The U.S. government has made no official comments about the North Korean delegation’s U.S. visit. The State Department has described it as a private mission, but some are noting civilian-level exchanges between North Korea and the U.S., which are noticeably expanding. A North Korean science delegation and a taekwondo group are scheduled to visit the U.S. next month, while former U.S. President Jimmy Carter will reportedly make his private trip to North Korea around April 26. Many are wondering whether the brisk private exchanges between the two countries will lead to an improvement in governmental-level relations or signals a shift in Washington’s policy toward North Korea. Here again is Mr. Cho to explain.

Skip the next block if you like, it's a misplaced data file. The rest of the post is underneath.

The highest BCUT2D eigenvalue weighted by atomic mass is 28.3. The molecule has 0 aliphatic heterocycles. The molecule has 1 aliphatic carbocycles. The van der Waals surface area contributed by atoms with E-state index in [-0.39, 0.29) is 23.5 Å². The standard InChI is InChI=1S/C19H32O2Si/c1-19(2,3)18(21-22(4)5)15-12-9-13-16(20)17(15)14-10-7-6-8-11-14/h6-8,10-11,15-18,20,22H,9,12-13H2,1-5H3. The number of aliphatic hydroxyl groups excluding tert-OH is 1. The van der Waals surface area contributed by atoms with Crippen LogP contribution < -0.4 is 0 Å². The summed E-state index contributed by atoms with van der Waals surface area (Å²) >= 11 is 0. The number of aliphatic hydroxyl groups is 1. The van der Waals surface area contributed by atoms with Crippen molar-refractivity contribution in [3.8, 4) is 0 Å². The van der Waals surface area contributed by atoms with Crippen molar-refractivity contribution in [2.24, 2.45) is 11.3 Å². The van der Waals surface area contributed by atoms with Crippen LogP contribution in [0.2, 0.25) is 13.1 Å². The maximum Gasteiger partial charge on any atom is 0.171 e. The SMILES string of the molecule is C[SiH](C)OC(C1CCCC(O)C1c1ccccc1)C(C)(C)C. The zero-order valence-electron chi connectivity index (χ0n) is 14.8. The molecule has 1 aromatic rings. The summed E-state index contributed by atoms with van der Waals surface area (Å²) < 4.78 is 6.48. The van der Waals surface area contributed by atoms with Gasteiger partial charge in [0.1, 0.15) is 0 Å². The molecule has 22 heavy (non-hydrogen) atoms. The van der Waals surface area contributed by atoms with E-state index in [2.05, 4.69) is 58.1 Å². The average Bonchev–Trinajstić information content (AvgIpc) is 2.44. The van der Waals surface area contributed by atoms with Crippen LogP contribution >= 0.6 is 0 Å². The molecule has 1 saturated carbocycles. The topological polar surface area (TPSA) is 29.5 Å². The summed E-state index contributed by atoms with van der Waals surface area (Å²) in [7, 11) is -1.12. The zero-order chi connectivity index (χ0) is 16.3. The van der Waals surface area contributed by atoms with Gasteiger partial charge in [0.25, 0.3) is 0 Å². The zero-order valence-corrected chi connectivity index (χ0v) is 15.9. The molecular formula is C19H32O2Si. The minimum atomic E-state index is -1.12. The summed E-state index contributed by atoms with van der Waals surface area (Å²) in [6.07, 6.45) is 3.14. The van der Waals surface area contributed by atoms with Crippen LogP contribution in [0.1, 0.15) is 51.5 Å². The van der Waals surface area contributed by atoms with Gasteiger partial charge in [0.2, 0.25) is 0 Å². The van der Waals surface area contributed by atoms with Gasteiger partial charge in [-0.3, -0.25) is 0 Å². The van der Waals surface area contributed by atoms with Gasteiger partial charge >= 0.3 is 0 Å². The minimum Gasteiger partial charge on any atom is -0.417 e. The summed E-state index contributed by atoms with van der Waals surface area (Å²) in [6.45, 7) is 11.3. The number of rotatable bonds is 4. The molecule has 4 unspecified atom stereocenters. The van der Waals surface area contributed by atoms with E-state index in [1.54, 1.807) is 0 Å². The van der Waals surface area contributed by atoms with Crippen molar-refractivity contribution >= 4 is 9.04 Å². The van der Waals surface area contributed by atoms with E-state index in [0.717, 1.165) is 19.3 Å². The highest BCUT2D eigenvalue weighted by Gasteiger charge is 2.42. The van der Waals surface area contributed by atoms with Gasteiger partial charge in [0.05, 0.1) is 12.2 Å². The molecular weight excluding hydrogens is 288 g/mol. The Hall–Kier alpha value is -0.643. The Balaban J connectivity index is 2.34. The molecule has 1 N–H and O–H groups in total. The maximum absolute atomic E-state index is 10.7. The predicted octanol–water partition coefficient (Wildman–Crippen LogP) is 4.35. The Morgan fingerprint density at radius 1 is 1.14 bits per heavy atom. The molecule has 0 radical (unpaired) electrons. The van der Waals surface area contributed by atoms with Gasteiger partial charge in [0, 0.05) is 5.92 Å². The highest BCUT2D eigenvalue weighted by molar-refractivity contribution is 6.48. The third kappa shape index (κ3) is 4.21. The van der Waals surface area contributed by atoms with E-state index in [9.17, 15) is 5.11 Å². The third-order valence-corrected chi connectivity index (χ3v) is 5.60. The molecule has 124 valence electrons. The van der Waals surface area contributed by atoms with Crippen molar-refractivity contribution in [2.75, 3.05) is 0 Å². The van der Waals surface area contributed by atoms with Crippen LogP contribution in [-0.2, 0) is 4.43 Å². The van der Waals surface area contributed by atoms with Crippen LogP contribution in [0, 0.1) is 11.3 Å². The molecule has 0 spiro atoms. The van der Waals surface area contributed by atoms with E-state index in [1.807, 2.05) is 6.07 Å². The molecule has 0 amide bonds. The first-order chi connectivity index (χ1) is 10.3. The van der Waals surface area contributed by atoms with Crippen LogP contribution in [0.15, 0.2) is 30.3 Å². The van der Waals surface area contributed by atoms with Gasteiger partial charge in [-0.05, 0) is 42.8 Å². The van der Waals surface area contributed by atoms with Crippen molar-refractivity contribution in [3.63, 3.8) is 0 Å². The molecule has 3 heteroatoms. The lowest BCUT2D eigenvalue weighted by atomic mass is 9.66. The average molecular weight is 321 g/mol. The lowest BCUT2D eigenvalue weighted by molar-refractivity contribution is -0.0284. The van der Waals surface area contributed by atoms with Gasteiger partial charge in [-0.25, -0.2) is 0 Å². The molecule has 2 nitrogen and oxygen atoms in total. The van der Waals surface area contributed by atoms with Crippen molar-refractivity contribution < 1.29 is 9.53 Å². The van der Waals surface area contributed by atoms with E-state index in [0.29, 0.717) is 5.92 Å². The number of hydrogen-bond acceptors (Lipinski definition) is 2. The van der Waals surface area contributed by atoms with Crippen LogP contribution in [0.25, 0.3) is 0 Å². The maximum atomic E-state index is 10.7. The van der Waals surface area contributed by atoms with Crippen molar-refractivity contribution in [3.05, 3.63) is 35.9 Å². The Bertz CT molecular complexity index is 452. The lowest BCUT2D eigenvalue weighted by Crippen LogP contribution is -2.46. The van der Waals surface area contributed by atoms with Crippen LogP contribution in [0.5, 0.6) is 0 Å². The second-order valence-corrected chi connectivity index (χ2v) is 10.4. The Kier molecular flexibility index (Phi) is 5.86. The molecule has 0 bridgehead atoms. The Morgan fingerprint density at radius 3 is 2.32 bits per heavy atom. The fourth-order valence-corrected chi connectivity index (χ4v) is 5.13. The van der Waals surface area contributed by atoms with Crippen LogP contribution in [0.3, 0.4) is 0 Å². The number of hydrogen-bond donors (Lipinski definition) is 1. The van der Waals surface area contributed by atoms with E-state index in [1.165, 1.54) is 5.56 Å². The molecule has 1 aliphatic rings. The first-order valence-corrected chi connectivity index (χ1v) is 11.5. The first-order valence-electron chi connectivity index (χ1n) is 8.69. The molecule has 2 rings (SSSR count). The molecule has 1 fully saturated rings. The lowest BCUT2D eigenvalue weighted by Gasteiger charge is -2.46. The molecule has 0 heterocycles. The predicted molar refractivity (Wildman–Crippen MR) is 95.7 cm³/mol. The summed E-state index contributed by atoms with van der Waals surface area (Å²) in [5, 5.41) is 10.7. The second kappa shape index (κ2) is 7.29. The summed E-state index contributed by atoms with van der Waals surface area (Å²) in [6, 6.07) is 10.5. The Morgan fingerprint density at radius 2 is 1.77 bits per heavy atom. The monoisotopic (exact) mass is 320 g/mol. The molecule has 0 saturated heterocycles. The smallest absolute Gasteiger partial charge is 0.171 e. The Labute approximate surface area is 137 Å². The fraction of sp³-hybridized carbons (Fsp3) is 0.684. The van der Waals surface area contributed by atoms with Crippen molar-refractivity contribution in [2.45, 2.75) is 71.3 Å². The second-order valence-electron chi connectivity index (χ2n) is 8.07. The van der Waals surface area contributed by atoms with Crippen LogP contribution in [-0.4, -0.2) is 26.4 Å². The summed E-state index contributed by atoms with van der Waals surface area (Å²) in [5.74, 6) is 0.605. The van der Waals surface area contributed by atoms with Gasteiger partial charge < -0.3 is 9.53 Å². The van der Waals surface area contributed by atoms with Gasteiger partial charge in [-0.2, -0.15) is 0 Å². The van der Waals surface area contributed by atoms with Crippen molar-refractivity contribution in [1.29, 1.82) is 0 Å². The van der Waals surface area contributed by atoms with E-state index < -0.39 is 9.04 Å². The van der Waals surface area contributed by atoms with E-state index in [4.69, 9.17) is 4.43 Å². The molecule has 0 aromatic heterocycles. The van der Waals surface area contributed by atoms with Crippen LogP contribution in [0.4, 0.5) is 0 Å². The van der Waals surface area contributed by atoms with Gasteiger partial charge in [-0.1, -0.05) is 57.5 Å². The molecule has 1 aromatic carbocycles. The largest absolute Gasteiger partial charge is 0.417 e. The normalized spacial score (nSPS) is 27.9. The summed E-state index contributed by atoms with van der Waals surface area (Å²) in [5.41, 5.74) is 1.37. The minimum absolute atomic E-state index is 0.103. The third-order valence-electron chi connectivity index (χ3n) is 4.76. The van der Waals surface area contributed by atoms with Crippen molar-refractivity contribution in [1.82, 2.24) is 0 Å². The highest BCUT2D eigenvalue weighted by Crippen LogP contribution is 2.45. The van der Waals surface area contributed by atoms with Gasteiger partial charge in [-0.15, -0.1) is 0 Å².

It is believed that the U.S. government figured out exactly what North Korea has in mind through the recent tour by the North Korean delegation. The U.S. will take this into consideration when devising its own strategies for future dialogue with the North and for the six-party nuclear talks. With the presidential election scheduled for next year, the U.S. will find it problematic if Korea-related issues are further complicated. In other words, the U.S. needs to address diplomatic concerns involving North Korea, including the nuclear issue, in any form. In this sense, Washington may feel the need to unravel its entangled relations with Pyongyang. It remains to be seen what measures will be taken following the North Korean delegation’s U.S. visit and whether private exchanges between the two countries will continue. Depending on the situation, the private-level exchanges could lead to governmental-level ones sooner or later.